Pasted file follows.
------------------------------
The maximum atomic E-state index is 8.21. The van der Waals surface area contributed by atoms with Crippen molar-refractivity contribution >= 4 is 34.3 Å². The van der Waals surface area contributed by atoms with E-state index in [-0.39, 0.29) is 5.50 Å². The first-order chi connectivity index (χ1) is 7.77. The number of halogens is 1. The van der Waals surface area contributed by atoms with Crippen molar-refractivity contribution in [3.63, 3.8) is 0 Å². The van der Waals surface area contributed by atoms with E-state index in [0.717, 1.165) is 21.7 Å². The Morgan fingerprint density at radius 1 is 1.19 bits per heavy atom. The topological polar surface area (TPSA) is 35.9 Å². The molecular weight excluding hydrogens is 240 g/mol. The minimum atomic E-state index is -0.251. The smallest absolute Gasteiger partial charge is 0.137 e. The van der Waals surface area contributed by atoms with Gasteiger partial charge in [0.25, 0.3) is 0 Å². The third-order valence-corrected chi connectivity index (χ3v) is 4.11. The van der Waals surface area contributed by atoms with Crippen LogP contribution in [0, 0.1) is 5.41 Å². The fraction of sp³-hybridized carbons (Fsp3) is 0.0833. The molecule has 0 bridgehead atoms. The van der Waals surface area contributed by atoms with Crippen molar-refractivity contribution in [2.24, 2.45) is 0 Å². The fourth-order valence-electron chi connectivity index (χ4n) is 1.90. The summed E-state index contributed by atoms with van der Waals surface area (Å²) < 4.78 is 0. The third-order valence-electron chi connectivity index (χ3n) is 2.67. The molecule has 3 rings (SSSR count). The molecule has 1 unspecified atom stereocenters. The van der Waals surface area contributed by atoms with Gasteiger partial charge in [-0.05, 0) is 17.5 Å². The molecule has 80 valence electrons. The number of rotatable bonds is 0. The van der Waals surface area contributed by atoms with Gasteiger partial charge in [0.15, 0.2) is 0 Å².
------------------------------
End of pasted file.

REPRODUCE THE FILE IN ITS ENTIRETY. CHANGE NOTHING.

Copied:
The maximum atomic E-state index is 8.21. The van der Waals surface area contributed by atoms with Crippen molar-refractivity contribution >= 4 is 34.3 Å². The van der Waals surface area contributed by atoms with E-state index in [-0.39, 0.29) is 5.50 Å². The first-order chi connectivity index (χ1) is 7.77. The number of halogens is 1. The van der Waals surface area contributed by atoms with Crippen molar-refractivity contribution in [3.63, 3.8) is 0 Å². The van der Waals surface area contributed by atoms with E-state index in [0.717, 1.165) is 21.7 Å². The Morgan fingerprint density at radius 1 is 1.19 bits per heavy atom. The topological polar surface area (TPSA) is 35.9 Å². The molecular weight excluding hydrogens is 240 g/mol. The minimum atomic E-state index is -0.251. The smallest absolute Gasteiger partial charge is 0.137 e. The van der Waals surface area contributed by atoms with Gasteiger partial charge in [0.25, 0.3) is 0 Å². The third-order valence-corrected chi connectivity index (χ3v) is 4.11. The van der Waals surface area contributed by atoms with Crippen LogP contribution in [0, 0.1) is 5.41 Å². The fraction of sp³-hybridized carbons (Fsp3) is 0.0833. The molecule has 0 bridgehead atoms. The van der Waals surface area contributed by atoms with Crippen molar-refractivity contribution in [2.24, 2.45) is 0 Å². The fourth-order valence-electron chi connectivity index (χ4n) is 1.90. The summed E-state index contributed by atoms with van der Waals surface area (Å²) < 4.78 is 0. The third-order valence-electron chi connectivity index (χ3n) is 2.67. The molecule has 3 rings (SSSR count). The molecule has 1 unspecified atom stereocenters. The van der Waals surface area contributed by atoms with Gasteiger partial charge in [-0.05, 0) is 17.5 Å². The molecule has 80 valence electrons. The number of rotatable bonds is 0. The van der Waals surface area contributed by atoms with Gasteiger partial charge in [0.15, 0.2) is 0 Å².